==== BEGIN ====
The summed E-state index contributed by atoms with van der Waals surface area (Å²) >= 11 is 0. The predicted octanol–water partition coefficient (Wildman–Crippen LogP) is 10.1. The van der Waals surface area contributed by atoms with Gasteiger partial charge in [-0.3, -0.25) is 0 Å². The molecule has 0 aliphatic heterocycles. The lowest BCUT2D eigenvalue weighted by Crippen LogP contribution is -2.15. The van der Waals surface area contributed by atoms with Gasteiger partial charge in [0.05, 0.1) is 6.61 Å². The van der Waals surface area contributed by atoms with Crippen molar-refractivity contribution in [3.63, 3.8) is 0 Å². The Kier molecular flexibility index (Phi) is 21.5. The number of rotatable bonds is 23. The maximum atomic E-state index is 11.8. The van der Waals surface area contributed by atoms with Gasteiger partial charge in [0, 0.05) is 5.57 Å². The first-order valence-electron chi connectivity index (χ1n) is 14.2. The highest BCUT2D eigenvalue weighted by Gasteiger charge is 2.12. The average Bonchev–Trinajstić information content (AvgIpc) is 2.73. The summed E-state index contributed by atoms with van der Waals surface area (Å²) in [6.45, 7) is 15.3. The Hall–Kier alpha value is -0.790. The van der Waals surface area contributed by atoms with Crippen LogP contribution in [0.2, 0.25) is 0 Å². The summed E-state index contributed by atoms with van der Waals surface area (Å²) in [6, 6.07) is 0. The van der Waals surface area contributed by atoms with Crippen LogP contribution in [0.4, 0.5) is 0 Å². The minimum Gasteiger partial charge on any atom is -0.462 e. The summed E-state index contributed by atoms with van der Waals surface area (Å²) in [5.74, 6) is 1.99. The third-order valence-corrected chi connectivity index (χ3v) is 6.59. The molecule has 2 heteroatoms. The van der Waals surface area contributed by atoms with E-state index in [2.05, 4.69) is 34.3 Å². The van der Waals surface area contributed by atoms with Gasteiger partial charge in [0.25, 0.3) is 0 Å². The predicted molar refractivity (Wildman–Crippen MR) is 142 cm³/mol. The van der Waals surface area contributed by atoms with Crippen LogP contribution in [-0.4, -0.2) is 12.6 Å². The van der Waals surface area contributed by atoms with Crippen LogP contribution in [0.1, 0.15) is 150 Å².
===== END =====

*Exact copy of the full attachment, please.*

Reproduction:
The summed E-state index contributed by atoms with van der Waals surface area (Å²) >= 11 is 0. The predicted octanol–water partition coefficient (Wildman–Crippen LogP) is 10.1. The van der Waals surface area contributed by atoms with Gasteiger partial charge in [-0.3, -0.25) is 0 Å². The molecule has 0 aliphatic heterocycles. The lowest BCUT2D eigenvalue weighted by Crippen LogP contribution is -2.15. The van der Waals surface area contributed by atoms with Gasteiger partial charge in [0.05, 0.1) is 6.61 Å². The van der Waals surface area contributed by atoms with Crippen molar-refractivity contribution in [3.63, 3.8) is 0 Å². The Kier molecular flexibility index (Phi) is 21.5. The number of rotatable bonds is 23. The maximum atomic E-state index is 11.8. The van der Waals surface area contributed by atoms with Gasteiger partial charge in [0, 0.05) is 5.57 Å². The first-order valence-electron chi connectivity index (χ1n) is 14.2. The highest BCUT2D eigenvalue weighted by Gasteiger charge is 2.12. The average Bonchev–Trinajstić information content (AvgIpc) is 2.73. The summed E-state index contributed by atoms with van der Waals surface area (Å²) in [6.45, 7) is 15.3. The Hall–Kier alpha value is -0.790. The van der Waals surface area contributed by atoms with Crippen LogP contribution in [0.2, 0.25) is 0 Å². The summed E-state index contributed by atoms with van der Waals surface area (Å²) in [6, 6.07) is 0. The van der Waals surface area contributed by atoms with Crippen LogP contribution in [0.4, 0.5) is 0 Å². The minimum Gasteiger partial charge on any atom is -0.462 e. The summed E-state index contributed by atoms with van der Waals surface area (Å²) in [5.74, 6) is 1.99. The third-order valence-corrected chi connectivity index (χ3v) is 6.59. The molecule has 2 heteroatoms. The van der Waals surface area contributed by atoms with E-state index in [2.05, 4.69) is 34.3 Å². The van der Waals surface area contributed by atoms with Gasteiger partial charge in [0.25, 0.3) is 0 Å². The predicted molar refractivity (Wildman–Crippen MR) is 142 cm³/mol. The van der Waals surface area contributed by atoms with Crippen LogP contribution in [-0.4, -0.2) is 12.6 Å². The van der Waals surface area contributed by atoms with Crippen LogP contribution in [0.1, 0.15) is 150 Å².